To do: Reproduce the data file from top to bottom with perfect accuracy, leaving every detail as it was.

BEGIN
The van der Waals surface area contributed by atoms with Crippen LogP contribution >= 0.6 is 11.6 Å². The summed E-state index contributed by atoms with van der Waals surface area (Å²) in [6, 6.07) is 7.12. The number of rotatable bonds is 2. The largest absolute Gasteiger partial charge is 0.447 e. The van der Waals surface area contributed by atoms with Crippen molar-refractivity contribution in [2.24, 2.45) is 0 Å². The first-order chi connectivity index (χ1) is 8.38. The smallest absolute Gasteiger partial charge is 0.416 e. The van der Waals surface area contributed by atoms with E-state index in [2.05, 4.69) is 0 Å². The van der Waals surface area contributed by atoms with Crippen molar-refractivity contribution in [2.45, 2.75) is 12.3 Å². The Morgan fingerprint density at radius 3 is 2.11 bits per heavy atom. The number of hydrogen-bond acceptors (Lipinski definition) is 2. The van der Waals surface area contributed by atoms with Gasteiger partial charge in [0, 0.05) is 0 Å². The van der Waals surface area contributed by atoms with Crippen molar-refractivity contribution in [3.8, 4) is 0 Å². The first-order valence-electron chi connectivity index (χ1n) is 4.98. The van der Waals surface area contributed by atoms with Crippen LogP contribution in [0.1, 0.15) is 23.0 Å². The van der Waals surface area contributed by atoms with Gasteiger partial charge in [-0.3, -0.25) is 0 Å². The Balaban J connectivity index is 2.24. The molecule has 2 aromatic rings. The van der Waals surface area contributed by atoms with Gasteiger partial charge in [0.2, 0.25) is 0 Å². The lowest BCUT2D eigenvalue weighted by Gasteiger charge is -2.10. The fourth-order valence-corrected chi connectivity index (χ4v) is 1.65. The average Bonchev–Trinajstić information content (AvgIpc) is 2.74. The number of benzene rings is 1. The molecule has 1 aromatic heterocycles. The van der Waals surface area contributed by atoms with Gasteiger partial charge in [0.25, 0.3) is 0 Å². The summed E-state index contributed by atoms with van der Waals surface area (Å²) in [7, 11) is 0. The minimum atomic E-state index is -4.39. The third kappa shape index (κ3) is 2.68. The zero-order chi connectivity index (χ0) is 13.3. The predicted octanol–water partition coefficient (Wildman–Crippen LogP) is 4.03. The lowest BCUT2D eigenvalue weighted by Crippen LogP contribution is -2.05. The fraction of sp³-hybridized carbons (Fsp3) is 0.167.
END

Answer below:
The van der Waals surface area contributed by atoms with Crippen LogP contribution >= 0.6 is 11.6 Å². The summed E-state index contributed by atoms with van der Waals surface area (Å²) in [6, 6.07) is 7.12. The number of rotatable bonds is 2. The largest absolute Gasteiger partial charge is 0.447 e. The van der Waals surface area contributed by atoms with Crippen molar-refractivity contribution in [2.24, 2.45) is 0 Å². The first-order chi connectivity index (χ1) is 8.38. The smallest absolute Gasteiger partial charge is 0.416 e. The van der Waals surface area contributed by atoms with E-state index in [2.05, 4.69) is 0 Å². The van der Waals surface area contributed by atoms with Crippen molar-refractivity contribution in [2.45, 2.75) is 12.3 Å². The Morgan fingerprint density at radius 3 is 2.11 bits per heavy atom. The number of hydrogen-bond acceptors (Lipinski definition) is 2. The van der Waals surface area contributed by atoms with Gasteiger partial charge in [0, 0.05) is 0 Å². The van der Waals surface area contributed by atoms with Crippen molar-refractivity contribution in [3.8, 4) is 0 Å². The first-order valence-electron chi connectivity index (χ1n) is 4.98. The van der Waals surface area contributed by atoms with Crippen LogP contribution in [0.1, 0.15) is 23.0 Å². The van der Waals surface area contributed by atoms with Gasteiger partial charge in [-0.3, -0.25) is 0 Å². The Balaban J connectivity index is 2.24. The molecule has 2 aromatic rings. The van der Waals surface area contributed by atoms with Gasteiger partial charge in [0.2, 0.25) is 0 Å². The lowest BCUT2D eigenvalue weighted by Gasteiger charge is -2.10. The fourth-order valence-corrected chi connectivity index (χ4v) is 1.65. The average Bonchev–Trinajstić information content (AvgIpc) is 2.74. The number of benzene rings is 1. The molecule has 1 aromatic heterocycles. The van der Waals surface area contributed by atoms with Gasteiger partial charge in [0.25, 0.3) is 0 Å². The summed E-state index contributed by atoms with van der Waals surface area (Å²) in [7, 11) is 0. The minimum atomic E-state index is -4.39. The third kappa shape index (κ3) is 2.68. The zero-order chi connectivity index (χ0) is 13.3. The predicted octanol–water partition coefficient (Wildman–Crippen LogP) is 4.03. The lowest BCUT2D eigenvalue weighted by Crippen LogP contribution is -2.05. The fraction of sp³-hybridized carbons (Fsp3) is 0.167.